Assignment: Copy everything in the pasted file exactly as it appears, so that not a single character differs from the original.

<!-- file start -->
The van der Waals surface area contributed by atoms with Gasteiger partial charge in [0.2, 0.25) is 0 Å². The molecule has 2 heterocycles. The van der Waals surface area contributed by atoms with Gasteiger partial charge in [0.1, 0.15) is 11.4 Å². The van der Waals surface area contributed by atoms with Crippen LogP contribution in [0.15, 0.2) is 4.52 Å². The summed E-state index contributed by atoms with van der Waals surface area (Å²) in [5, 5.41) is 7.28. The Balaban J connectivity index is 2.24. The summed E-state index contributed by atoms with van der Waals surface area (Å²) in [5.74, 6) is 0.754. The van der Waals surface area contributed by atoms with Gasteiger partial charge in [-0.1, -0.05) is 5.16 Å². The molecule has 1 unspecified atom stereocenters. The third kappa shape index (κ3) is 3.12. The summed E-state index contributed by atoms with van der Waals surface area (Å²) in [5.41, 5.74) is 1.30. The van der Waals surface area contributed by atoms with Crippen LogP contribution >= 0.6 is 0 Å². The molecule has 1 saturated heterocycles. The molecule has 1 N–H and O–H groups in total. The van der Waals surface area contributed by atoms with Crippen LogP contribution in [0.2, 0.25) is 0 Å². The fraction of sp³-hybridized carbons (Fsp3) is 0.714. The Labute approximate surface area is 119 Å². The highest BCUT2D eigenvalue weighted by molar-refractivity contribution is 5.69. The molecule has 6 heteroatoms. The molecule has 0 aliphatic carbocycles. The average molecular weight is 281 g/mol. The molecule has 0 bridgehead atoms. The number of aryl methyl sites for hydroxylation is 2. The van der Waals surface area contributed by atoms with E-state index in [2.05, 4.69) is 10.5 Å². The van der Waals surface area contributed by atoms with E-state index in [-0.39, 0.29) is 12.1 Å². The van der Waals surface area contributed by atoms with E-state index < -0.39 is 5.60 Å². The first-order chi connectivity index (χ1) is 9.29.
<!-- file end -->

The van der Waals surface area contributed by atoms with Gasteiger partial charge in [0.2, 0.25) is 0 Å². The molecule has 2 heterocycles. The van der Waals surface area contributed by atoms with Gasteiger partial charge in [0.1, 0.15) is 11.4 Å². The van der Waals surface area contributed by atoms with Crippen LogP contribution in [0.15, 0.2) is 4.52 Å². The summed E-state index contributed by atoms with van der Waals surface area (Å²) in [5, 5.41) is 7.28. The Balaban J connectivity index is 2.24. The summed E-state index contributed by atoms with van der Waals surface area (Å²) in [5.74, 6) is 0.754. The van der Waals surface area contributed by atoms with Gasteiger partial charge in [-0.1, -0.05) is 5.16 Å². The molecule has 1 unspecified atom stereocenters. The third kappa shape index (κ3) is 3.12. The summed E-state index contributed by atoms with van der Waals surface area (Å²) in [5.41, 5.74) is 1.30. The van der Waals surface area contributed by atoms with Crippen LogP contribution >= 0.6 is 0 Å². The molecule has 1 saturated heterocycles. The molecule has 1 N–H and O–H groups in total. The van der Waals surface area contributed by atoms with Crippen LogP contribution in [0.2, 0.25) is 0 Å². The fraction of sp³-hybridized carbons (Fsp3) is 0.714. The Labute approximate surface area is 119 Å². The highest BCUT2D eigenvalue weighted by molar-refractivity contribution is 5.69. The molecule has 6 heteroatoms. The molecule has 0 aliphatic carbocycles. The average molecular weight is 281 g/mol. The molecule has 0 bridgehead atoms. The number of aryl methyl sites for hydroxylation is 2. The van der Waals surface area contributed by atoms with E-state index in [2.05, 4.69) is 10.5 Å². The van der Waals surface area contributed by atoms with E-state index in [-0.39, 0.29) is 12.1 Å². The van der Waals surface area contributed by atoms with E-state index < -0.39 is 5.60 Å². The first-order chi connectivity index (χ1) is 9.29.